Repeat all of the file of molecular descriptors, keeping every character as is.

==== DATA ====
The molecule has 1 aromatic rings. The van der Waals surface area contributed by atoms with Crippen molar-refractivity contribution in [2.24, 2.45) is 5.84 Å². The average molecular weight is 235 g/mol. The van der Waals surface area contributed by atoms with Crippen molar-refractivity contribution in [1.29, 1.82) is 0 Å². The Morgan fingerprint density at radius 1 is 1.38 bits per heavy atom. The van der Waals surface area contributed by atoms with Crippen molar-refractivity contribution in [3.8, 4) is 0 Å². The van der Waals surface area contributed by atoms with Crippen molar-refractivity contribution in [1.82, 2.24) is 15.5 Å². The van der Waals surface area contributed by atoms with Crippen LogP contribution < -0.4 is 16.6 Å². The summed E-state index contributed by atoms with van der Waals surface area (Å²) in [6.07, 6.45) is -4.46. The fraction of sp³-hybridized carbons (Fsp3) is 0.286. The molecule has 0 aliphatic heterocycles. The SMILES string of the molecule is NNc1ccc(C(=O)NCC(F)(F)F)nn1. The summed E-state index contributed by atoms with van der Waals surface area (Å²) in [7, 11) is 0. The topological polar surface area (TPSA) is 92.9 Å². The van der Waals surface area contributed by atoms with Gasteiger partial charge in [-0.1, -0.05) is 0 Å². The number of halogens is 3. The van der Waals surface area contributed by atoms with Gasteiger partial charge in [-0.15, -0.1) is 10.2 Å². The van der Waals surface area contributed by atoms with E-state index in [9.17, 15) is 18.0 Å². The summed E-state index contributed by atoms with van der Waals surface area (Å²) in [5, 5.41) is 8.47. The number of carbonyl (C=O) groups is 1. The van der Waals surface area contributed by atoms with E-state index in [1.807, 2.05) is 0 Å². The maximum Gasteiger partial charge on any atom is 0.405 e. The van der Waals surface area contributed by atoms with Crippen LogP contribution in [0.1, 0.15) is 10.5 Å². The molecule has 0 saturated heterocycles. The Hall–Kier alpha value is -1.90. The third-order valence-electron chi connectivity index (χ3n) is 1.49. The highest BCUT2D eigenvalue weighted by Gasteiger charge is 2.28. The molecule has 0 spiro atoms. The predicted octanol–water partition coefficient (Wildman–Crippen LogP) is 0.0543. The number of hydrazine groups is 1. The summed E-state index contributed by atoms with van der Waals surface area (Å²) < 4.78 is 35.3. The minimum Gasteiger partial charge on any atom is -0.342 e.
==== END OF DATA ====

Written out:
The molecule has 1 aromatic rings. The van der Waals surface area contributed by atoms with Crippen molar-refractivity contribution in [2.24, 2.45) is 5.84 Å². The average molecular weight is 235 g/mol. The van der Waals surface area contributed by atoms with Crippen molar-refractivity contribution in [1.29, 1.82) is 0 Å². The Morgan fingerprint density at radius 1 is 1.38 bits per heavy atom. The van der Waals surface area contributed by atoms with Crippen molar-refractivity contribution in [3.8, 4) is 0 Å². The van der Waals surface area contributed by atoms with Crippen molar-refractivity contribution in [1.82, 2.24) is 15.5 Å². The van der Waals surface area contributed by atoms with Crippen LogP contribution < -0.4 is 16.6 Å². The summed E-state index contributed by atoms with van der Waals surface area (Å²) in [6.07, 6.45) is -4.46. The fraction of sp³-hybridized carbons (Fsp3) is 0.286. The molecule has 0 aliphatic heterocycles. The SMILES string of the molecule is NNc1ccc(C(=O)NCC(F)(F)F)nn1. The summed E-state index contributed by atoms with van der Waals surface area (Å²) in [7, 11) is 0. The topological polar surface area (TPSA) is 92.9 Å². The van der Waals surface area contributed by atoms with Gasteiger partial charge in [-0.1, -0.05) is 0 Å². The number of halogens is 3. The van der Waals surface area contributed by atoms with Gasteiger partial charge in [-0.15, -0.1) is 10.2 Å². The van der Waals surface area contributed by atoms with E-state index in [9.17, 15) is 18.0 Å². The summed E-state index contributed by atoms with van der Waals surface area (Å²) in [5, 5.41) is 8.47. The number of carbonyl (C=O) groups is 1. The van der Waals surface area contributed by atoms with E-state index in [1.807, 2.05) is 0 Å². The maximum Gasteiger partial charge on any atom is 0.405 e. The van der Waals surface area contributed by atoms with Crippen LogP contribution in [0.1, 0.15) is 10.5 Å². The molecule has 0 saturated heterocycles. The Hall–Kier alpha value is -1.90. The third-order valence-electron chi connectivity index (χ3n) is 1.49. The highest BCUT2D eigenvalue weighted by Gasteiger charge is 2.28. The molecule has 0 spiro atoms. The predicted octanol–water partition coefficient (Wildman–Crippen LogP) is 0.0543. The number of hydrazine groups is 1. The summed E-state index contributed by atoms with van der Waals surface area (Å²) < 4.78 is 35.3. The minimum Gasteiger partial charge on any atom is -0.342 e.